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Union leader apologizes to WA corrections employee who opted out of union


(The Center Square) – A Washington state union leader has issued an apology to a longtime employee of the Washington Department of Corrections for inadvertently suggesting the employee’s representation was contingent upon union membership.

In a March 20 letter to Todd Fix, a longtime employee of the DOC, Mike Yestramski, president of the Washington Federation of State Employees/AFSCME Council 28, wrote, “I apologize for any implication to the contrary by my reference that I reserve personal responses for actual union members.”

An unfair labor practice complaint had been filed by Freedom Foundation attorneys on behalf of Fix, whose claim alleged the union engaged in unlawful discrimination and interference with his right not to join the union.

“Mr. Fix has been with the Department of Corrections for a while and more interestingly, he does have a long-standing relationship with the union,” Ravi Prasad, Freedom Foundation litigation counsel representing Fix, told The Center Square.

Prasad said Fix was not anti-union by any stretch of the imagination.

“Before he made the choice to exercise his constitutional right to opt out of the union and opt out of paying dues, Mr. Fix did have a history of being someone involved in union activity,” he said. “He had even negotiated on behalf of the union in the past.”

Fix sent an email to Yestramski asking about the status of negotiations between the union and their collective employer, said Prasad, “with respect to a $1,000 bonus and a 3% raise that was due to him under the active Collective Bargaining Agreement.”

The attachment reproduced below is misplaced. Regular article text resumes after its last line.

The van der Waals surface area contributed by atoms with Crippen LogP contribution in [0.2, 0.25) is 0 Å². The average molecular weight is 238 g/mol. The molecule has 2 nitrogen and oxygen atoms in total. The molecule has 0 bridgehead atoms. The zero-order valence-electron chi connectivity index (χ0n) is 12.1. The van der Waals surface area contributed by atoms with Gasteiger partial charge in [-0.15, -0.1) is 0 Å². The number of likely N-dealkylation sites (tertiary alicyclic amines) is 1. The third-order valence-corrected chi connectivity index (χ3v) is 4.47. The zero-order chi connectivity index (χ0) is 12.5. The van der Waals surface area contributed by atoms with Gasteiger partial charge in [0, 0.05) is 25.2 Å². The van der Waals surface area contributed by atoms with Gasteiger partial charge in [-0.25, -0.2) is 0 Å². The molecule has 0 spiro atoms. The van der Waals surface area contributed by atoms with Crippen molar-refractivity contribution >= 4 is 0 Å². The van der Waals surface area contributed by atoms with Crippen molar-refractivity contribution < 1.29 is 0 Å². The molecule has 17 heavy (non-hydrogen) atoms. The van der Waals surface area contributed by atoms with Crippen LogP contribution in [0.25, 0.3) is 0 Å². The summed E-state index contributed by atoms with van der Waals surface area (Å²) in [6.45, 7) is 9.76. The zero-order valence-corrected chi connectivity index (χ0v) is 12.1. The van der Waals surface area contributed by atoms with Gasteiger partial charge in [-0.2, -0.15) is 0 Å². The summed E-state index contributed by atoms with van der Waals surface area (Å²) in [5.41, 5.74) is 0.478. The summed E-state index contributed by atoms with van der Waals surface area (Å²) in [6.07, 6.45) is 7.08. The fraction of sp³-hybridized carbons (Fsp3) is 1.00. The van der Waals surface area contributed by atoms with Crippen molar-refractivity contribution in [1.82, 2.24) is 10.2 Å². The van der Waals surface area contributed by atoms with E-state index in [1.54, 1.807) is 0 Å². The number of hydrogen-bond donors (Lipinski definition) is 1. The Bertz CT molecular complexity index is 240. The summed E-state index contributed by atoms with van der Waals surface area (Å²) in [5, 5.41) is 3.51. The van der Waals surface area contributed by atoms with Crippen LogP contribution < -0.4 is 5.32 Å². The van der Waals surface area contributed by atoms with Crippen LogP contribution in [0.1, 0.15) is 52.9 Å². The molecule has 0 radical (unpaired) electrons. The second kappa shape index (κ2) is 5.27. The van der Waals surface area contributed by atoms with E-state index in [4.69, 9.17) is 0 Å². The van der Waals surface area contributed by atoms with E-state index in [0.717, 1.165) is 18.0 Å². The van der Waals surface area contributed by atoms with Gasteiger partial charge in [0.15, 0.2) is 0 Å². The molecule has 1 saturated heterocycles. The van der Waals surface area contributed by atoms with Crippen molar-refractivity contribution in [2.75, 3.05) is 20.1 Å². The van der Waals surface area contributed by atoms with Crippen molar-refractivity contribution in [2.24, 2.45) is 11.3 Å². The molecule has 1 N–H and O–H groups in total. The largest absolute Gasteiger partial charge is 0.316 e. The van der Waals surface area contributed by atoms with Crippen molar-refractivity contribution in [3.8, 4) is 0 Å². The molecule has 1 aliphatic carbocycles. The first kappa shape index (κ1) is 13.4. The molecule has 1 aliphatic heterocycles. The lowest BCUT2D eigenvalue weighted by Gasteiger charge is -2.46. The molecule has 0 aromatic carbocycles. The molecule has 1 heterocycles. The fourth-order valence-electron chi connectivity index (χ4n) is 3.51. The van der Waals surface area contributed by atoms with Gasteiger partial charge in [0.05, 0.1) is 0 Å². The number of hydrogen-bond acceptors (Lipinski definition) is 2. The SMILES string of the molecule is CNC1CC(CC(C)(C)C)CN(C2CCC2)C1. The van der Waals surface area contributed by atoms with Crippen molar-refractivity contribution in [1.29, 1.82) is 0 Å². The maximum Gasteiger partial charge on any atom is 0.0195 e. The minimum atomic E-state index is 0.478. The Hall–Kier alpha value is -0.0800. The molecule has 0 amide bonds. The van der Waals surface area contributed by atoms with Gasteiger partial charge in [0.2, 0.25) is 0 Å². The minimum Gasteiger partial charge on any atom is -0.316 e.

It was Yestramski’s response that inspired the complaint.

“Mr. Yestramski sent him an email back giving the impression that because Mr. Fix was not a union member, that he was not going to reply to his request for an update,” Prasad explained.

He went on to say, “If Mr. Fix wanted to obtain such information about the union’s collective bargaining activity, they said he could always rejoin the union. The takeaway that Mr. Fix had was that Mr. Yestramski was reserving certain privileges and replies for only people who are members of the union.”

That’s what prompted the official complaint.

“We went to the Public Employment Relations Commission in Washington with the position that this was a violation of the duty of fair representation,” Prasad said. “Those who have the power to be exclusive bargaining representatives, must represent both members and non-members of a union fairly, and here, Mr. Fix felt the comments made were a breach of that duty.”

Prasad said he was pleased to receive the apology.

“We have received an apology letter from Mr. Yestramski for any implication that he is reserving replies only for members of the union,” he reiterated.

Prasada says he and his client are satisfied and the complaint has been closed, adding he hopes attention generated by this incident will encourage others who may be confused about union representation and opt-out laws to look into their rights.

“That was one of the hopes when I wrote the piece, that we could dispel any kind of misconceptions that people have that if they leave their union, that they would no longer be entitled to representation,” Prasada said of a blog he wrote about the situation. “It’s rather clear that individuals who are not union members still have this right, but there is a misconception out there and people end up fearful to leave their unions for fear they’ll lose their rights to representation.”